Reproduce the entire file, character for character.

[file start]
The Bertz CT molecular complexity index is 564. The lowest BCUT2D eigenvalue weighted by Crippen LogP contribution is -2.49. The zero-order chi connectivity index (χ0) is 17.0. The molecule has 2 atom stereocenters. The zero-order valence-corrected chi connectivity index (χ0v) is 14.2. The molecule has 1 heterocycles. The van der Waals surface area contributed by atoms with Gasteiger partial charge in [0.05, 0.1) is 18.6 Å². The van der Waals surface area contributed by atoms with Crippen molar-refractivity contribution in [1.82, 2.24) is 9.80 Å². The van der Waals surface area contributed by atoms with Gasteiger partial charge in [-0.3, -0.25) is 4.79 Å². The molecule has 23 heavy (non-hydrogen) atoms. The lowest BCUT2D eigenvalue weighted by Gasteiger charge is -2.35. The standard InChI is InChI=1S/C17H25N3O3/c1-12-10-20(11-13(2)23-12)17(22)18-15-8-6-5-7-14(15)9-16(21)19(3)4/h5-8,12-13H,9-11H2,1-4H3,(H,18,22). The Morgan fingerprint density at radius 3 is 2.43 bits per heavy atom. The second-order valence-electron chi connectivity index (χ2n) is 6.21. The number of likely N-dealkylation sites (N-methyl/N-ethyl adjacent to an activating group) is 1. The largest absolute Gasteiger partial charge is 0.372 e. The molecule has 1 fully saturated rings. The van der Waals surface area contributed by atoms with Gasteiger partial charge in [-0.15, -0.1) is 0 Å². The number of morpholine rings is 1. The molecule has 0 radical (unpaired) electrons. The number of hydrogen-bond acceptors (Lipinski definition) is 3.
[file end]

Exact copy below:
The Bertz CT molecular complexity index is 564. The lowest BCUT2D eigenvalue weighted by Crippen LogP contribution is -2.49. The zero-order chi connectivity index (χ0) is 17.0. The molecule has 2 atom stereocenters. The zero-order valence-corrected chi connectivity index (χ0v) is 14.2. The molecule has 1 heterocycles. The van der Waals surface area contributed by atoms with Gasteiger partial charge in [0.05, 0.1) is 18.6 Å². The van der Waals surface area contributed by atoms with Crippen molar-refractivity contribution in [1.82, 2.24) is 9.80 Å². The van der Waals surface area contributed by atoms with Gasteiger partial charge in [-0.3, -0.25) is 4.79 Å². The molecule has 23 heavy (non-hydrogen) atoms. The lowest BCUT2D eigenvalue weighted by Gasteiger charge is -2.35. The standard InChI is InChI=1S/C17H25N3O3/c1-12-10-20(11-13(2)23-12)17(22)18-15-8-6-5-7-14(15)9-16(21)19(3)4/h5-8,12-13H,9-11H2,1-4H3,(H,18,22). The Morgan fingerprint density at radius 3 is 2.43 bits per heavy atom. The second-order valence-electron chi connectivity index (χ2n) is 6.21. The number of likely N-dealkylation sites (N-methyl/N-ethyl adjacent to an activating group) is 1. The largest absolute Gasteiger partial charge is 0.372 e. The molecule has 1 fully saturated rings. The van der Waals surface area contributed by atoms with Gasteiger partial charge in [-0.15, -0.1) is 0 Å². The number of morpholine rings is 1. The molecule has 0 radical (unpaired) electrons. The number of hydrogen-bond acceptors (Lipinski definition) is 3.